Particle deposition behaviour on membrane filters is of the utmost importance for the flux and selectivity. For milk filtration not only the particle behaviour as such but also the behaviour in time is a factor to take into account. Therefore we applied a differential analysis to the flux decline during dead-end filtration of latex, casein micelles and milk fat globules. Based on our analysis for latex we distinguished two regions, one best described by pore blocking and one by cake filtration. Besides these two regions, no other time dependent behaviour was observed, as was expected for latex. However, for casein micelles and milk fat globules various other time dependent effects were observed and quantified. Pore blocking of an UF membrane by micellar casein was relatively small, as concluded from the values of the pore blocking parameter of 0.1-0.2. In contrast, the cake resistance was relatively high, 35 times higher than expected from the Carman-Kozeny theory. This may be attributed to a decrease of the size of the casein micelles, leading to the formation of very compact layers. The specific cake resistance of micellar casein was lower for a MF membrane where depth filtration played a role. Milk fat globules generate layers with a very high cake resistance, both for liquid and for partly crystallised fat. For liquid fat, spreading of milk fat globules onto the membrane and deformation of milk fat globules seem to be the main cause for the high cake resistance. When a large part of the milk fat was crystallised (T = 5 °C), partial coalescence of milk fat globules in the cake layer seems to play a role. Differential cake analysis proved to be a valuable method for the evaluation of concentrated particle layers, resulting in better knowledge about the specific (time dependent) particle behaviour in these layers. In this way, parameters are identified that are essential for the design of microfiltration or ultrafiltration processes.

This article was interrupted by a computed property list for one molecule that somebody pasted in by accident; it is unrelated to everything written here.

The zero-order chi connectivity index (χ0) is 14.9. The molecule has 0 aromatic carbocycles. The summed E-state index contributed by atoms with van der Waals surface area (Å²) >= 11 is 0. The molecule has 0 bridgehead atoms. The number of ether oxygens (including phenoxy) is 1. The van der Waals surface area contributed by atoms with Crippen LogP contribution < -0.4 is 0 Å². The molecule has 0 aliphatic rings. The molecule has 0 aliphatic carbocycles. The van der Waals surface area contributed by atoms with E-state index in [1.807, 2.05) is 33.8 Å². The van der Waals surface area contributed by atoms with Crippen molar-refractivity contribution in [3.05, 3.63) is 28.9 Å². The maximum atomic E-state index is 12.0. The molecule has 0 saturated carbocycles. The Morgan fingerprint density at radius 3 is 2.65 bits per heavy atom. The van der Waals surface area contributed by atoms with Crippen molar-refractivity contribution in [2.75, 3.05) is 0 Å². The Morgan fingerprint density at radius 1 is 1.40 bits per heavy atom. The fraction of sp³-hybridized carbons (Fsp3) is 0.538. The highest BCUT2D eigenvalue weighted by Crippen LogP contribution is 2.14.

- dead-end microfiltration